This Cybersecurity wiki provides a set of evolving resources on cybersecurity, broadly defined, and includes an Annotated Bibliography on relevant articles and literature, which can be searched in a number of ways. Please see below.
This wiki is intended as a tool/resource for researchers, technologists, students, policy-makers and others who are interested in cybersecurity issues more broadly.
Cybercrime, for example, can refer to a lone Hacker breaking into a single computer to an organized network of computer criminals collecting thousands or millions of credit card numbers and/or personal information records from multiple sources. Responses to cybercrime range from offering incentives to individuals, manufacturers and/or corporations to protect against malware and botnet attacks to decisions about insurance and risk management.
Cyberwarfare includes covert espionage attacks against secure systems to collect sensitive national security information, distributed attacks against the civilian infrastructure to cause widespread failures of energy and/or communication systems or targeted attacks against military targets with the intent to render offensive and defensive systems inoperable or to take control of systems with the ability to deliver kinetic attacks. These attacks all create complicated questions of attribution and law, as the normal laws of war are of questionable value when applied to threats delivered domestically from a anonymous source in a distant location. In addition, deterrence, offensive actions and defensive response often become blurred in the cyber realm, requiring a fresh look at what policies such as “no first strike” mean in cyberspace.
Solutions to these problems will involve addressing questions of economics, incentives, law, legislation, politics, government-private cooperation and international diplomacy. Government, industry, the military and the public must all play a role in deciding how much cybersecurity is needed and who will pay for it. These stakeholders must also address the tradeoffs between privacy and security that often arise in addressing cyber threats. Finally, there needs to be a way to measure the threat and the protections put in place so that the players can make intelligent choices in allocating scare resources.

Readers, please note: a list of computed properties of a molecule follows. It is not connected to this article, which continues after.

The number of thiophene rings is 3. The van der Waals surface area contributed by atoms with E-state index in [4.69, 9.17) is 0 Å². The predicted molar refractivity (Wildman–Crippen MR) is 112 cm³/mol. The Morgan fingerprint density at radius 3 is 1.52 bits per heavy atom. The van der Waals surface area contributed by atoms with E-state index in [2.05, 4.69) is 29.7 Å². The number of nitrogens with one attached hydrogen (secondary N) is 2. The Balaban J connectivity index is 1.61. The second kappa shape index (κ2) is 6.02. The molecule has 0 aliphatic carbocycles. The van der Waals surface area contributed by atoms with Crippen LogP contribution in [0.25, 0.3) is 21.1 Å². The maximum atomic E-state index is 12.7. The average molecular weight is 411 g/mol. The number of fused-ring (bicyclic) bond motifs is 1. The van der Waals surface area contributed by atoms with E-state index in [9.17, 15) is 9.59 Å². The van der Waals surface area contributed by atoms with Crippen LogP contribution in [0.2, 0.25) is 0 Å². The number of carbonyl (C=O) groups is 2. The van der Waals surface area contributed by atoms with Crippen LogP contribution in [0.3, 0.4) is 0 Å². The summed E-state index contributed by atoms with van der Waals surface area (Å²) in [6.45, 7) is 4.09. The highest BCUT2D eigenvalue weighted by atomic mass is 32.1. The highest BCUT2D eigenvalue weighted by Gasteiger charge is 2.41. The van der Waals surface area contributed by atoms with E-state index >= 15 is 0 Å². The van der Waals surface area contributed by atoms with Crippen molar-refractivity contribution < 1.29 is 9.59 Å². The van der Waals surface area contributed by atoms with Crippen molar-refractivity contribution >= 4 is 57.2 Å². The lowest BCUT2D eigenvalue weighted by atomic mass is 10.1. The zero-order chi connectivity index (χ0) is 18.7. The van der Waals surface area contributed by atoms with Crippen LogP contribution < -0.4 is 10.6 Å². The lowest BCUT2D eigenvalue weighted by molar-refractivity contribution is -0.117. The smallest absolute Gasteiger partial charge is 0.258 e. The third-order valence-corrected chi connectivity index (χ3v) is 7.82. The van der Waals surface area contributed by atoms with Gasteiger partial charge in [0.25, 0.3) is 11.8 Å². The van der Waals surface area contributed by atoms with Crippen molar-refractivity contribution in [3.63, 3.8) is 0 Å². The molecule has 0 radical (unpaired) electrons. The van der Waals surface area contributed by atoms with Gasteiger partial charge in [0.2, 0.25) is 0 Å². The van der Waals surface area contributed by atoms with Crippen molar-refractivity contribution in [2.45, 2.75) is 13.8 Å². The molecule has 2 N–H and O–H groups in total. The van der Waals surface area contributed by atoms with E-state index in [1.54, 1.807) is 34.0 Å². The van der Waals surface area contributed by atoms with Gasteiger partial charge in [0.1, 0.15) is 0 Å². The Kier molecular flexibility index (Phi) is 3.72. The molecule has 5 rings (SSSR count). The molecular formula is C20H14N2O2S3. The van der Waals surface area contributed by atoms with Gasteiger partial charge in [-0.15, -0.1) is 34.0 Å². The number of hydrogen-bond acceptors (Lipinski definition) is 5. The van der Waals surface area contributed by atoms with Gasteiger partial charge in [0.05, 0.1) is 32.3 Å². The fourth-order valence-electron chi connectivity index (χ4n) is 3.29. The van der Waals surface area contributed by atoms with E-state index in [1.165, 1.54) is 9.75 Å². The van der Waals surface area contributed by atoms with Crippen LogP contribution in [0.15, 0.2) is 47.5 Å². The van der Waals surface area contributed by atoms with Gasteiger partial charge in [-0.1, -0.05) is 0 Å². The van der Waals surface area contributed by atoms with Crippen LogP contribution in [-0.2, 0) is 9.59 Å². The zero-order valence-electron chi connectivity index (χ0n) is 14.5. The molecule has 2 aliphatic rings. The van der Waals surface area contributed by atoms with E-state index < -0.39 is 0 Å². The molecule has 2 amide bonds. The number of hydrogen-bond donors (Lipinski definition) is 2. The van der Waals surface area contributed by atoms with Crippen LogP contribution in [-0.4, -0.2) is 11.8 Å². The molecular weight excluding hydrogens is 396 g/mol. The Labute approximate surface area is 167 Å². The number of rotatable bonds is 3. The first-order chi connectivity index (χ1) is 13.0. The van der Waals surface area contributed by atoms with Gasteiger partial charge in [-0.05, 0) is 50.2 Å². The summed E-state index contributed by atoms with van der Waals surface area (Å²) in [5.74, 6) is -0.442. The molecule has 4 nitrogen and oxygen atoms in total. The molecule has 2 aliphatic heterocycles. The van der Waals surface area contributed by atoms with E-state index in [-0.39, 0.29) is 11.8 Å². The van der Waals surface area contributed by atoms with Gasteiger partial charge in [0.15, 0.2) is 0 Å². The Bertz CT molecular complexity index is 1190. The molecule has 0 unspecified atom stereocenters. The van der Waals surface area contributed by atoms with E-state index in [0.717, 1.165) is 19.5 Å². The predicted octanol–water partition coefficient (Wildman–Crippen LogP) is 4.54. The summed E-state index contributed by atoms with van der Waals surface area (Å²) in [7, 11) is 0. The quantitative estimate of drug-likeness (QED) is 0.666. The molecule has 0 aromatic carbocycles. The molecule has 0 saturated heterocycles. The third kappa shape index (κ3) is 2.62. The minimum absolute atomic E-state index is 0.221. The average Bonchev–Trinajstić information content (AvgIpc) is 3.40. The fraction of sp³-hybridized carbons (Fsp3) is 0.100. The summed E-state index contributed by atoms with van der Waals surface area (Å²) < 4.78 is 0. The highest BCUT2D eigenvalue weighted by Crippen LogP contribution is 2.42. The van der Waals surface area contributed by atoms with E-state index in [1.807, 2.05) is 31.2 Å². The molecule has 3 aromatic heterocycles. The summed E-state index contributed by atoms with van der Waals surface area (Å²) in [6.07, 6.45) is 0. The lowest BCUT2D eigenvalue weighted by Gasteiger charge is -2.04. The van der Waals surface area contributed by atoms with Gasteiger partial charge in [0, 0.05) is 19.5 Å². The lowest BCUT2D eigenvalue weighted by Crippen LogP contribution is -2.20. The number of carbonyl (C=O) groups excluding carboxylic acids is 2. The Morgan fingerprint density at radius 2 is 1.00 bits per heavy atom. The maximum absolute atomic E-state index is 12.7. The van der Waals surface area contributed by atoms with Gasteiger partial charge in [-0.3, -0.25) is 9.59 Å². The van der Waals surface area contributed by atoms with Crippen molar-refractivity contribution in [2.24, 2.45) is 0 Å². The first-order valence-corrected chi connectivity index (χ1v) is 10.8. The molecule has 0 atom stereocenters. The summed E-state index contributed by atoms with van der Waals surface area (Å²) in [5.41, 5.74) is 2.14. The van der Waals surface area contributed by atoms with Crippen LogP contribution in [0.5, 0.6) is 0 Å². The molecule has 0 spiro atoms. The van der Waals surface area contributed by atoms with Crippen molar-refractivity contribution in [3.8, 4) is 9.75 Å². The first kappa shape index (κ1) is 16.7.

Reader's Guide: "How to Use this Wiki"
Our Annotated Bibliography presents and summarizes all of the resources we've collected by key issues and themes in Cybersecurity.
Because this bibliography encompasses such a wide range of cybersecurity issues, the most direct way to get started is to look through the Annotated Bibliography and select Specific Issues or Themes of interest. For example, "Issues->Cybercrime" or Security Targets->Private Critical Infrastructure->Financial Institutions and Networks.
If you are interested in a broad topic area, however, you might choose to start your search from one of the Broad Topics. This allows you to search within the broad categories of Overview, Threats and Actors, Issues, and Approaches.
For a more targeted review by Key Word, please review our Keyword Index and Glossary of Core Ideas, which will enable you to search definitions and references related to specific terms, from Air-Gapped Network to Zero-Day Exploit.
A comprehensive List of All Articles in the bibliography is available in the Comprehensive Index.
A Note on Methodology: The materials featured in this wiki are just a starting point for our inquiry. They were selected as foundational documents on the recommendation of select researchers. During the next phase of the project, experts, policy-makers, academics, and others will be asked to review and evaluate the current collection and make recommendations for additional resources to include. We have also included a list of suggested materials for review and possible inclusion in the next phase of the project.
Additional articles for consideration are listed here: Suggested References to Add to Wiki
About the Project
This wiki is part of the Minerva Initiative.
The resources have been assembled by a team at the Berkman Center for Internet & Society. Contributors include: David Abrams, Jacob Albert, Urs Gasser, Jack Goldsmith, Shane Matthews, Caroline Nolan, and Felix Treguer.
If you have feedback, comments, or suggested additional readings/resources, please contact Caroline Nolan: email@example.com
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